From “Morning and Evening” by C.H. Spurgeon

 

 

     There are times when we all struggle with our faith.  This is a reminder that God knows and understands our individual expressions of faith, and helps us to grow it into the kind of faith that can move mountains.

“The trial of your faith.”

 

1Pe_1:7

Faith untried may be true faith, but it is sure to be little faith, and it is likely to remain dwarfish so long as it is without trials. Faith never prospers so well as when all things are against her: tempests are her trainers, and lightnings are her illuminators. When a calm reigns on the sea, spread the sails as you will, the ship moves not to its harbour; for on a slumbering ocean the keel sleeps too. Let the winds rush howling forth, and let the waters lift up themselves, then, though the vessel may rock, and her deck may be washed with waves, and her mast may creak under the pressure of the full and swelling sail, it is then that she makes headway towards her desired haven. No flowers wear so lovely a blue as those which grow at the foot of the frozen glacier; no stars gleam so brightly as those which glisten in the polar sky; no water tastes so sweet as that which springs amid the desert sand; and no faith is so precious as that which lives and triumphs in adversity. Tried faith brings experience. You could not have believed your own weakness had you not been compelled to pass through the rivers; and you would never have known God’s strength had you not been supported amid the water-floods. Faith increases in solidity, assurance, and intensity, the more it is exercised with tribulation. Faith is precious, and its trial is precious too.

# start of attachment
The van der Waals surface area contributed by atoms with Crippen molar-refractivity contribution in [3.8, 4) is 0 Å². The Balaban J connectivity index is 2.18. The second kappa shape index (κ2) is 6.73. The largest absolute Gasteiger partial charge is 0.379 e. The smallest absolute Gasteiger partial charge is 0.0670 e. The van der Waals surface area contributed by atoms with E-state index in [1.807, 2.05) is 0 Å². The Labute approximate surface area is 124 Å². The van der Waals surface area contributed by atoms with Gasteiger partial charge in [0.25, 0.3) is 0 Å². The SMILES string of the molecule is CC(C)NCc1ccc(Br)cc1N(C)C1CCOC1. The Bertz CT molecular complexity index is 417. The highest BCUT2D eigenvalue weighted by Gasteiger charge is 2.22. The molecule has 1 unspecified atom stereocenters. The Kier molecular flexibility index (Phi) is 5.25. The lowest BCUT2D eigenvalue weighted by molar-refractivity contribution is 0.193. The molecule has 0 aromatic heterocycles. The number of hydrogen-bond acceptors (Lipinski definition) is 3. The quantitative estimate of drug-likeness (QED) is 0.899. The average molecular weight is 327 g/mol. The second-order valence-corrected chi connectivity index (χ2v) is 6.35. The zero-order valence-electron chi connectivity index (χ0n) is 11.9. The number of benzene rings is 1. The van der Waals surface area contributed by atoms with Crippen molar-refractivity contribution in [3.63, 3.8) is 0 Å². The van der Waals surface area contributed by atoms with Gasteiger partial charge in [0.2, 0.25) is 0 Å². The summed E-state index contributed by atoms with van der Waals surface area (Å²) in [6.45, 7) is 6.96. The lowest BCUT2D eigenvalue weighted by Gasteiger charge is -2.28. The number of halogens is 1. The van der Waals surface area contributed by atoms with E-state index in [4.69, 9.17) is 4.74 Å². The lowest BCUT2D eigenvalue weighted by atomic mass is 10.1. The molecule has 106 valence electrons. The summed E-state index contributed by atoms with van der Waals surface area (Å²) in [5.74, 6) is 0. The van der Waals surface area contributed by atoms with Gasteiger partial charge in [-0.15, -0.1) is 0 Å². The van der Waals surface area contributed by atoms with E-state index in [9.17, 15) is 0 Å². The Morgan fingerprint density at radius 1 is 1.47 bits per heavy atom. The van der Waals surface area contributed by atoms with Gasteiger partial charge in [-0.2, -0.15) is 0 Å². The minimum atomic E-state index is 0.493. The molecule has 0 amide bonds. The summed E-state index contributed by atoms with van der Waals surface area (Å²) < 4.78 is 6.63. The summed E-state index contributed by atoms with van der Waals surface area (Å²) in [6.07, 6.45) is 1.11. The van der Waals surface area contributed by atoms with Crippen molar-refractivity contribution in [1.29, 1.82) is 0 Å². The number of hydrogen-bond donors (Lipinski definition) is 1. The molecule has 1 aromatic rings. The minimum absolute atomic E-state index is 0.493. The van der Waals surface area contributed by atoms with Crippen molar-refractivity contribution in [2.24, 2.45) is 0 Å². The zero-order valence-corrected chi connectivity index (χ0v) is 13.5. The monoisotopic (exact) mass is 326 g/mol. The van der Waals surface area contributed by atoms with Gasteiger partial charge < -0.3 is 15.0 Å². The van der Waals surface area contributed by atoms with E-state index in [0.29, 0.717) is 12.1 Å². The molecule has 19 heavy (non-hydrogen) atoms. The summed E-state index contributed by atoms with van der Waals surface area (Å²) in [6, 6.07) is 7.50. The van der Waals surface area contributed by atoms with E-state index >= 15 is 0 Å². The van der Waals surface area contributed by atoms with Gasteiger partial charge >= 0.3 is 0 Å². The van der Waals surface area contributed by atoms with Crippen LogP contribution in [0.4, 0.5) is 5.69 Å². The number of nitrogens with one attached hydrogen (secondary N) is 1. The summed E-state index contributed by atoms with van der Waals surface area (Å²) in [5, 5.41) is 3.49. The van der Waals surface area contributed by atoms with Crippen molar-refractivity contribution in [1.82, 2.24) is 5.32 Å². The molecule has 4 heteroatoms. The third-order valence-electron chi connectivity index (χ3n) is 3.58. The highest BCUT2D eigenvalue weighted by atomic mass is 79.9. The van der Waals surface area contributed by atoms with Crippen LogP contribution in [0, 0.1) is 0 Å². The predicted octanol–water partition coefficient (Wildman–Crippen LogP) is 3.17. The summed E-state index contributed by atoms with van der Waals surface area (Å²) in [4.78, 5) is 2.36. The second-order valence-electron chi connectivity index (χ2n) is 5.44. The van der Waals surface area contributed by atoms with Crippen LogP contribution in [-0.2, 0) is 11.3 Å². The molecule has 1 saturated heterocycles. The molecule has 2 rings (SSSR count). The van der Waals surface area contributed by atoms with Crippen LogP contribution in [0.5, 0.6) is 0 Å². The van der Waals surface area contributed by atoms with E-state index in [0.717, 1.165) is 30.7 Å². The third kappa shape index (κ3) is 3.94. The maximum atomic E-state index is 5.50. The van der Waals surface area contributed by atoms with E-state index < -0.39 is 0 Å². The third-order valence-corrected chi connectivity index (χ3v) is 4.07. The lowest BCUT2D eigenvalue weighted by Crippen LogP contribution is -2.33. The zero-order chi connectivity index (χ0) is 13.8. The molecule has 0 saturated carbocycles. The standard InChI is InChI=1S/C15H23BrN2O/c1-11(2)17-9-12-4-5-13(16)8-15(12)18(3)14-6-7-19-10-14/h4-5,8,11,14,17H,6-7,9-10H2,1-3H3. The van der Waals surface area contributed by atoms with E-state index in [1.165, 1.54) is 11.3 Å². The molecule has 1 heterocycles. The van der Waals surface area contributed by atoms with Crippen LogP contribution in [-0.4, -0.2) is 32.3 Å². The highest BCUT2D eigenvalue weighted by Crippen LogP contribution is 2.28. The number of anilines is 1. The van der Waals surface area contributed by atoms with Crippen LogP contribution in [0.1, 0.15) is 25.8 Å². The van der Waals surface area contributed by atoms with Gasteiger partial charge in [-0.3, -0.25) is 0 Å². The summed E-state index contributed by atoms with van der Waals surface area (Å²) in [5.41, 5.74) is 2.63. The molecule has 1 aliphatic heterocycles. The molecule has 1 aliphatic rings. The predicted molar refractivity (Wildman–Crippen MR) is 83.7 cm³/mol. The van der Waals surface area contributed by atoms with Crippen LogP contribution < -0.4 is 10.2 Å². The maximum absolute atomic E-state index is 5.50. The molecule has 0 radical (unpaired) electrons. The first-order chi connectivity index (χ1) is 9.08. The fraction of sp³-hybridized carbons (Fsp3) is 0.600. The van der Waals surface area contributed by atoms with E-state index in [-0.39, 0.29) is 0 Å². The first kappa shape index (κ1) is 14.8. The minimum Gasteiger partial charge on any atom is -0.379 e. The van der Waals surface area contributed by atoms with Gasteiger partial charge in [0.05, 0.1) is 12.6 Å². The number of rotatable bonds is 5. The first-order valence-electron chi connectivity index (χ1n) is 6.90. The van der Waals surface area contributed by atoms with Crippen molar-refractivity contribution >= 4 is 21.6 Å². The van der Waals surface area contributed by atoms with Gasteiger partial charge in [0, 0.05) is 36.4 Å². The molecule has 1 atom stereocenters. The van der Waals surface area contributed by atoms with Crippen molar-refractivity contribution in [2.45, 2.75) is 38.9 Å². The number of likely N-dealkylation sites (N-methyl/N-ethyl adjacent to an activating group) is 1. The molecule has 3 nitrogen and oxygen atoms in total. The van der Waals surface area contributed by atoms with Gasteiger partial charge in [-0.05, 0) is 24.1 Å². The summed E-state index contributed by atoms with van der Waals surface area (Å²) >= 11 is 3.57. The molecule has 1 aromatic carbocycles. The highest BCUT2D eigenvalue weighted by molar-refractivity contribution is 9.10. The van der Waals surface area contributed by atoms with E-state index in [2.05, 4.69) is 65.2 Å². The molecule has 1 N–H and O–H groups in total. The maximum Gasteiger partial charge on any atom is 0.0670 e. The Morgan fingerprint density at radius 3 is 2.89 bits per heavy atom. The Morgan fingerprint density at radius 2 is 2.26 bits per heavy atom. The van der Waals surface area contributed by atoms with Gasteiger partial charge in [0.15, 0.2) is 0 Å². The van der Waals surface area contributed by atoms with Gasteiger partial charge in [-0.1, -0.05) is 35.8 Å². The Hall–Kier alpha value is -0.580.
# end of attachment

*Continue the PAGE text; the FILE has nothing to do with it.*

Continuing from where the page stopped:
Let not this, however, discourage those who are young in faith. You will have trials enough without seeking them: the full portion will be measured out to you in due season. Meanwhile, if you cannot yet claim the result of long experience, thank God for what grace you have; praise him for that degree of holy confidence whereunto you have attained: walk according to that rule, and you shall yet have more and more of the blessing of God, till your faith shall remove mountains and conquer impossibilities.